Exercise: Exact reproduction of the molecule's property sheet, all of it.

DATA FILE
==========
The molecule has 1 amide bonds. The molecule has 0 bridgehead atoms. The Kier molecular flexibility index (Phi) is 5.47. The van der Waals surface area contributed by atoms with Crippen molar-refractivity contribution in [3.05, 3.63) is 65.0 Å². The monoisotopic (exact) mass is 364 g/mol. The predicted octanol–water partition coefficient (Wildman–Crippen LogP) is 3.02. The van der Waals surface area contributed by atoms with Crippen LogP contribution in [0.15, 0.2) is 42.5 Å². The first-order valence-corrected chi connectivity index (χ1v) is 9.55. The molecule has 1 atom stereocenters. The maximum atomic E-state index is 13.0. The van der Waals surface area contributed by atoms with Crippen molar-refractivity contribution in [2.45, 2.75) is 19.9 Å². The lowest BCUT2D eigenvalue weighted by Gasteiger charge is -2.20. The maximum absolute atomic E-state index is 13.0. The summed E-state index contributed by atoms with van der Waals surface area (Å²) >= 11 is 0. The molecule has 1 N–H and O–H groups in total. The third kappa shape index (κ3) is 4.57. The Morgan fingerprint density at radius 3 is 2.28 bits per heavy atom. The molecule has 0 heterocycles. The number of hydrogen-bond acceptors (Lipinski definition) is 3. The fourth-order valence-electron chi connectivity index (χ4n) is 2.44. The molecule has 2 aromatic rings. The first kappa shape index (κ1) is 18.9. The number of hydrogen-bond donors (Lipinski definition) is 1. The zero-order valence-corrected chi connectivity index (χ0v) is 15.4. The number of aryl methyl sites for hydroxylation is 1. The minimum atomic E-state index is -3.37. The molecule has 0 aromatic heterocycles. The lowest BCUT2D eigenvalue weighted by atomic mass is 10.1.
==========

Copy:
The molecule has 1 amide bonds. The molecule has 0 bridgehead atoms. The Kier molecular flexibility index (Phi) is 5.47. The van der Waals surface area contributed by atoms with Crippen molar-refractivity contribution in [3.05, 3.63) is 65.0 Å². The monoisotopic (exact) mass is 364 g/mol. The predicted octanol–water partition coefficient (Wildman–Crippen LogP) is 3.02. The van der Waals surface area contributed by atoms with Crippen LogP contribution in [0.15, 0.2) is 42.5 Å². The first-order valence-corrected chi connectivity index (χ1v) is 9.55. The molecule has 1 atom stereocenters. The maximum atomic E-state index is 13.0. The van der Waals surface area contributed by atoms with Crippen molar-refractivity contribution in [2.45, 2.75) is 19.9 Å². The lowest BCUT2D eigenvalue weighted by Gasteiger charge is -2.20. The maximum absolute atomic E-state index is 13.0. The summed E-state index contributed by atoms with van der Waals surface area (Å²) >= 11 is 0. The molecule has 1 N–H and O–H groups in total. The third kappa shape index (κ3) is 4.57. The Morgan fingerprint density at radius 3 is 2.28 bits per heavy atom. The molecule has 0 heterocycles. The number of hydrogen-bond acceptors (Lipinski definition) is 3. The fourth-order valence-electron chi connectivity index (χ4n) is 2.44. The molecule has 2 aromatic rings. The first kappa shape index (κ1) is 18.9. The number of hydrogen-bond donors (Lipinski definition) is 1. The zero-order valence-corrected chi connectivity index (χ0v) is 15.4. The number of aryl methyl sites for hydroxylation is 1. The minimum atomic E-state index is -3.37. The molecule has 0 aromatic heterocycles. The lowest BCUT2D eigenvalue weighted by atomic mass is 10.1.